McFarland says, “It’s really an opportunity for people to tell their personal experience, where they’ve been, where they’ve come from, and then ask other people about their experiences, and not judge them but actually have a dialogue. It’s an opportunity for people to take their coat off, loosen their tie and not be judged and have stones cast at them for asking some of those questions that are taboo. It gives people a chance to have a voice with that stuff and to share it.”
Cathy Nelson recalls everyone at the 2010 Table Talk she attended leading with their weakness, sharing some vulnerable moment from their lives, from the man who served time to the college student who came out to his family as gay. She appreciates how “authentically” people communicated that night.
Partsch says participants like himself are invariably “visibly affected” by the shares.
Organizers say there’s almost always a nervous admission by one or two guests that this the first time they’ve sat down to dinner with a person of another race or visited the home of someone of a different race, Others admit they are visiting a part of town they’ve never been to before. And for still others Table Talk may be the first occasion they’re discussing race outside their own home or inner circle.
Nelson says, “Race was the least of issues for me. Going to dine with strangers was more of an issue. Who wants to go have dinner with people you’re not really comfortable with or you don’t have experience with?” But the Blackburn High School teacher leader appreciates the importance of pushing beyond her comfort zone to learn new realities. “People have got to get out of their neighborhoods and see what this city has to offer. We have to be open to each other.”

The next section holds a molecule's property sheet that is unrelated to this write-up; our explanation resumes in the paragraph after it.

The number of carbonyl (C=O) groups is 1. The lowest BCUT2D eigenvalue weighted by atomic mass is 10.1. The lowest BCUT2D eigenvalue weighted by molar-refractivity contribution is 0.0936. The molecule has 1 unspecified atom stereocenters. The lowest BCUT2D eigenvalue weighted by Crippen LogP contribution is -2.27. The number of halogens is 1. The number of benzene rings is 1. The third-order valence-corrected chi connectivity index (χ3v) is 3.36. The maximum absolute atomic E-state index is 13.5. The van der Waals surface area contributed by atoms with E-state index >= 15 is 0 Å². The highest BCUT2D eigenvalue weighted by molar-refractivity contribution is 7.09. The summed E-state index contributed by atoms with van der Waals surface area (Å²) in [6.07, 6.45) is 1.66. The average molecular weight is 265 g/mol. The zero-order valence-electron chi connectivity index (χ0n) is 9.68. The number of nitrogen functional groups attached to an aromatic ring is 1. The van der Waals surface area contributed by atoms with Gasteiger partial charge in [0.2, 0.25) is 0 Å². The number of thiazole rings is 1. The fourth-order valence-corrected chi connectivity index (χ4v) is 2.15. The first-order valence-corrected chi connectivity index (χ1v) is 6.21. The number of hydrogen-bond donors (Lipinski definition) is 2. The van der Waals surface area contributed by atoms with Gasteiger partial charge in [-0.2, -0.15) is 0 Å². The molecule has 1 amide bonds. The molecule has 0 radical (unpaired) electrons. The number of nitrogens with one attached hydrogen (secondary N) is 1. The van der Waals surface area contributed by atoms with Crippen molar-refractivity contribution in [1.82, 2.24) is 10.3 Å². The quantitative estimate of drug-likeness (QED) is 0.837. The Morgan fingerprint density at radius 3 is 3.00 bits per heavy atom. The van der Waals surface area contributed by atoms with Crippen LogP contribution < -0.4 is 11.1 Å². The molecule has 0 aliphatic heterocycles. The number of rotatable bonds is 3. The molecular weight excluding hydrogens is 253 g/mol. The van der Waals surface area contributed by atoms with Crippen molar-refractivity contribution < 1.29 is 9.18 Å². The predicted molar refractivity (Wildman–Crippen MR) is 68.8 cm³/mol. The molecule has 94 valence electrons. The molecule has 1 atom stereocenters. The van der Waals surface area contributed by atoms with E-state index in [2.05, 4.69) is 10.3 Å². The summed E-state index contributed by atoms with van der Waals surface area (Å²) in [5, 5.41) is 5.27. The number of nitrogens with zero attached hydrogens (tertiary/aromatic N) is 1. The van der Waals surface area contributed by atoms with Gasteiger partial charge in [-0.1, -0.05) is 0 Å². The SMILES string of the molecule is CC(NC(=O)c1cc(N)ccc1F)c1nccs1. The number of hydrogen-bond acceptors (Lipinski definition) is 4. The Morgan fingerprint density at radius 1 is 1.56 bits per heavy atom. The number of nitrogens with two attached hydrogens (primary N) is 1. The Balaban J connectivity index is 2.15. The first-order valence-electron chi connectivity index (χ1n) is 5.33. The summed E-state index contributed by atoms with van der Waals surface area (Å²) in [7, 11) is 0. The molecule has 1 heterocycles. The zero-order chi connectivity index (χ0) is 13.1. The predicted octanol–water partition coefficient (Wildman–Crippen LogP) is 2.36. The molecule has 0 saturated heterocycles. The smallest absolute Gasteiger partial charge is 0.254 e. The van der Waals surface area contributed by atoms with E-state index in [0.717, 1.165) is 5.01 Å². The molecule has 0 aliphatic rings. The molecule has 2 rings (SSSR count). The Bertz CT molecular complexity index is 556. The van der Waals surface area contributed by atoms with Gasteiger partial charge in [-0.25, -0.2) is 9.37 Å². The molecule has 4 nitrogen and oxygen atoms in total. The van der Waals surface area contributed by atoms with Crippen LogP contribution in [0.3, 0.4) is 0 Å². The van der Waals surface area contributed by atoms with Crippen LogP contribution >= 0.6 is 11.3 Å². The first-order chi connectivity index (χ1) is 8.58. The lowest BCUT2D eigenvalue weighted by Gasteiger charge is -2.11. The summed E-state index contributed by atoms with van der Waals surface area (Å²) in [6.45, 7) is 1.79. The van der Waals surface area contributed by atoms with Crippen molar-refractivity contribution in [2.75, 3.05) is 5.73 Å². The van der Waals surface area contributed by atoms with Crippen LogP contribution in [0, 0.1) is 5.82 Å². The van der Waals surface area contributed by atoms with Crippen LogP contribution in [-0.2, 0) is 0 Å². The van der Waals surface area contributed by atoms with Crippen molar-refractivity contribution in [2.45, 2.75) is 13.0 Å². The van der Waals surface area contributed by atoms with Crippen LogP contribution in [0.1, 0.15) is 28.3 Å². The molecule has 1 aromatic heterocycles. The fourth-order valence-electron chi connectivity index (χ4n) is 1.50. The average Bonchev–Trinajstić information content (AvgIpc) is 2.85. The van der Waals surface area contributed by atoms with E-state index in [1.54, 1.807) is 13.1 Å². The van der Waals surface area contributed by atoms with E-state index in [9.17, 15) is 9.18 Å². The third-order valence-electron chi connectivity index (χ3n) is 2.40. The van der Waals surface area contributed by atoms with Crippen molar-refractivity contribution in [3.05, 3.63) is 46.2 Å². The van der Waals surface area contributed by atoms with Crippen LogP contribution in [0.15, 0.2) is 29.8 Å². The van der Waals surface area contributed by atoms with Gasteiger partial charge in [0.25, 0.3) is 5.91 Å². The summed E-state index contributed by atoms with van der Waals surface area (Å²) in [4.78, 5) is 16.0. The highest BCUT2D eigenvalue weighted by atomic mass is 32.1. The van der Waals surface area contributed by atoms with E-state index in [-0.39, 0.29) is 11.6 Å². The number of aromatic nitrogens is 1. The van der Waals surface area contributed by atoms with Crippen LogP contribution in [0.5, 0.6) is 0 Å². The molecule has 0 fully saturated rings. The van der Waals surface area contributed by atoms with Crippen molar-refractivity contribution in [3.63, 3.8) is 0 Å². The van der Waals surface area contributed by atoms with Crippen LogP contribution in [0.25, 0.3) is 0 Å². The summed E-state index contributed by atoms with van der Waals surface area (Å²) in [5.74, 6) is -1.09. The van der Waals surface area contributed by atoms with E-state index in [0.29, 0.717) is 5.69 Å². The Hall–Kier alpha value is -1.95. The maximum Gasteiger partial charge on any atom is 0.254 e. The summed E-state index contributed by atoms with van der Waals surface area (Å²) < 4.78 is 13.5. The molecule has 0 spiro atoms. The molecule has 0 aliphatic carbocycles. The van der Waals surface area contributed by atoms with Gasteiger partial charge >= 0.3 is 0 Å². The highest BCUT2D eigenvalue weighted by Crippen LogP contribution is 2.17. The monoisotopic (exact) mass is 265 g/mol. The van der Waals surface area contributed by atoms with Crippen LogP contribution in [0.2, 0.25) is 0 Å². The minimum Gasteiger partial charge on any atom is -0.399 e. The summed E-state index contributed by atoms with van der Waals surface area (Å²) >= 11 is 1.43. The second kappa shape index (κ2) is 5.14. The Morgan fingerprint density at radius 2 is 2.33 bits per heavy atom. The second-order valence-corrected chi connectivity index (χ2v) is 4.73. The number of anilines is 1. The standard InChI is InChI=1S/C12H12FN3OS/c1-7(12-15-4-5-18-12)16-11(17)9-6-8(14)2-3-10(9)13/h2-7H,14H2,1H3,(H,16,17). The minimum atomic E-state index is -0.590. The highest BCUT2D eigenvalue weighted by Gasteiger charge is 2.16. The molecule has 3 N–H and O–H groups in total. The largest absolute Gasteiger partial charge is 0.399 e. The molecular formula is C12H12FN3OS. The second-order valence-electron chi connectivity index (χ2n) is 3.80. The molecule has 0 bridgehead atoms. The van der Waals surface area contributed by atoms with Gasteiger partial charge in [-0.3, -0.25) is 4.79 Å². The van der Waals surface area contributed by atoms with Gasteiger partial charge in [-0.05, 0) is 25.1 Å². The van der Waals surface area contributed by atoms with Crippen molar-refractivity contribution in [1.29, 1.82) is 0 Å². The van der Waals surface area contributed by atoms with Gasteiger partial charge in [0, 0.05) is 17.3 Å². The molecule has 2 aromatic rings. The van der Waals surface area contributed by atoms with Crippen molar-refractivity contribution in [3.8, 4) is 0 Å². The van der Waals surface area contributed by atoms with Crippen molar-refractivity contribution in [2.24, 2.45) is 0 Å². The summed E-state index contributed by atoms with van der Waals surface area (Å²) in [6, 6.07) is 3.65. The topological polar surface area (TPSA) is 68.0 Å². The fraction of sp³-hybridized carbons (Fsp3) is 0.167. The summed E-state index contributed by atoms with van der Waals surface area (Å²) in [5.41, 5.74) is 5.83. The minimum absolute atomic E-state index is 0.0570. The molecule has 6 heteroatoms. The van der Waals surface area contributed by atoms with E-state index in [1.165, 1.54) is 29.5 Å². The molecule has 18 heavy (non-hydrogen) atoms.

In her case, Nelson says she’s “really comfortable” talking about race “because I have high school students who are multi-ethnic and they are happy to bring up issues of race and culture. They want to talk about them, they want to share their opinions, and they want to explore those things.”
So for Nelson Table Talk is an extension of her classroom. “For me, part of an education and part of our role in society is to try and be as least judgmental as possible and open to others’ experiences. I think when we judge we start to deny other people’s feelings. I think it’s important to see where the open wounds in our community are, and even if they make us feel a little skittish to really listen to what other people are saying.”
McFarland says OTT has a way of teaching tolerance. As a result, she says, “My world has way opened up.” Partsch says, “If it has changed me it has made me a lot more optimistic about the community and its future seeing the amount of goodwill that’s out there.”
Byndon says, “One of the things I’ve learned from doing Table Talk is to have patience. Back in the day, if you didn’t agree with me you weren’t right. But I’ve learned you can be from the same racial group or a different racial group and have a different lived experience, and we can validate that. If we come with that notion that there’s going to be different perspectives and different world views then we can move forward.”
OTT also allows Byndon and others to live out a calling to bridge the racial divide.
“I want to be able to say during my time, on my watch, I gave as much as I could to bring those worlds together,” says Byndon. “I think it’s a chance for people to kind of live out their mission. If we believe in equality and fairness and justice, we believe in opportunities for all, and part of that is being able to be in proximity to people who may differ from you.”
For online registration, visit www.omahatabletalk.com. For a schedule of OTT panel discussions, open dialogues and other events, call 402-561-7594 or email firstname.lastname@example.org.
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Author-journalist-blogger Leo Adam Biga resides in his hometown of Omaha, Nebraska. He writes newspaper-magazine stories about people, their passions, and their magnificent obsessions. He's the author of the books "Alexander Payne: His Journey in Film – A Reporter's Perspective 1998-2012," a compilation of his journalism about the acclaimed filmmaker, and "Open Wide" a biograpy of Mark Manhart. Biga co-edited "Memories of the Jewish Midwest: Mom and Pop Grocery Stores." His popular blog, leoadambiga.wordpress.com, is an online gallery of his work.